Empower your future by planning for retirement

As parents, we’re often guilty about putting everyone else before ourselves. Financial matters are no exception, and many women put off sorting out their pension because something else always seems more urgent. Scottish Widows have just released their 2018 Women and Retirement report, which makes for sobering reading. It’s time we all started exercising a bit of financial self-care.

Scottish Widows 2018 Women and Retirement report statistics

The report highlights the fact that a lack of flexibility in terms of access to a pension can impact the way women save for the future. It may not surprise you to read that on average, men hold nearly twice as much in savings as women, with men averaging £61,604 and women averaging £33,779.

Happily though, the situation is improving. In the UK, 54% of women now save adequately for retirement. This is the highest number since Scottish Widows began their research back in 2005. Auto-enrolment is credited with allowing more people to save and the number of women not saving for retirement at all is now 18%, a record low.

That said, in the 22-29 age group, 46% of men save adequately for the future in comparison to only 33% of women. Within same age group, 25% of women aren’t saving for retirement at all. Financial difficulties have been a problem for 56% of women under 30 and 50% of men. Over a quarter of those say their money problems came as a result of an unexpected bill.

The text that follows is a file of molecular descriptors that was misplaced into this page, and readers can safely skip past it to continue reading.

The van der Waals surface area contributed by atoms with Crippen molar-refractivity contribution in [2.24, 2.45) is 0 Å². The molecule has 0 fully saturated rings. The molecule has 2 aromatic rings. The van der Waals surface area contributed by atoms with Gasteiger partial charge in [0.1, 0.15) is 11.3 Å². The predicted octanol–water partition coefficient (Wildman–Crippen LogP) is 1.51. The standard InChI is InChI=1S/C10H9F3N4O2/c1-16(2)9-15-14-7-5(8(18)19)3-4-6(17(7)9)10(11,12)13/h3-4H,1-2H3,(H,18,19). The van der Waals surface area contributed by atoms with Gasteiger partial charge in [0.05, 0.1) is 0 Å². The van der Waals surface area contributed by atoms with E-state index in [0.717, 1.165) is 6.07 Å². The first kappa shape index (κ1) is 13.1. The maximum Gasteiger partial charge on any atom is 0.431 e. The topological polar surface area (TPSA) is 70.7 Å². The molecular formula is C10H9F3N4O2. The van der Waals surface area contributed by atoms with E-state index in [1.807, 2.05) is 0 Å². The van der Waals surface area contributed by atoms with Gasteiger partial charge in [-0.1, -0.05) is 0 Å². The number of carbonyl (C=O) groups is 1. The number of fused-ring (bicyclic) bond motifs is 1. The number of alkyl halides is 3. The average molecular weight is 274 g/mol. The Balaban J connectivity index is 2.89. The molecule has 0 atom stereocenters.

Of those in the 22-29 age category not saving for a pension, 42% of them say they’d be more likely to do so if they could gain limited access to their savings for emergencies. This step would enable 367,000 more women to start saving. Additionally, 19% of those of the same age who do save said they’d pay more into their pension if they had access to it.

Report recommendations and what that means in reality

In order to empower women to save adequately for retirement, the report recommends that people should have limited, penalty free access to their pension savings. Such access would be granted throughout their lives. Additionally, there is a recommendation that the default level of savings is increased to a minimum of 12%.

The reality is that this has a wider reaching impact than protecting women in retirement. It could empower financial self-care and reduce debt throughout our working lives. Because money that goes directly from salary to pension never makes it into your bank account. You don’t rely on it, it’s tax free and is often matched or added to by your employer.

So, imagine the impact of making a proportion of that money available as a crisis fund instead of turning to overdrafts, credit cards and payday loans. We all find ourselves with unexpected bills from time to time. And with no access to savings, this can be the beginning of a financial downward spiral.

My experience

Since becoming a parent, my approach to savings has changed. As an employee, I embraced the work pension scheme. But when the children came along, I turned to freelancing for work-life balance. Since then, I haven’t paid a penny towards my retirement. It was always the next thing on my list. When we’d paid for this or that, sorted out our finances or business improved I’d start paying into my pension.

That never happened because three years ago, we spiralled unexpectedly into financial crisis. My husband had an accident that left him in hospital for three weeks and unable to walk unaided for 12 months. His work have been incredible throughout that time, but as a freelancer there was no support for me.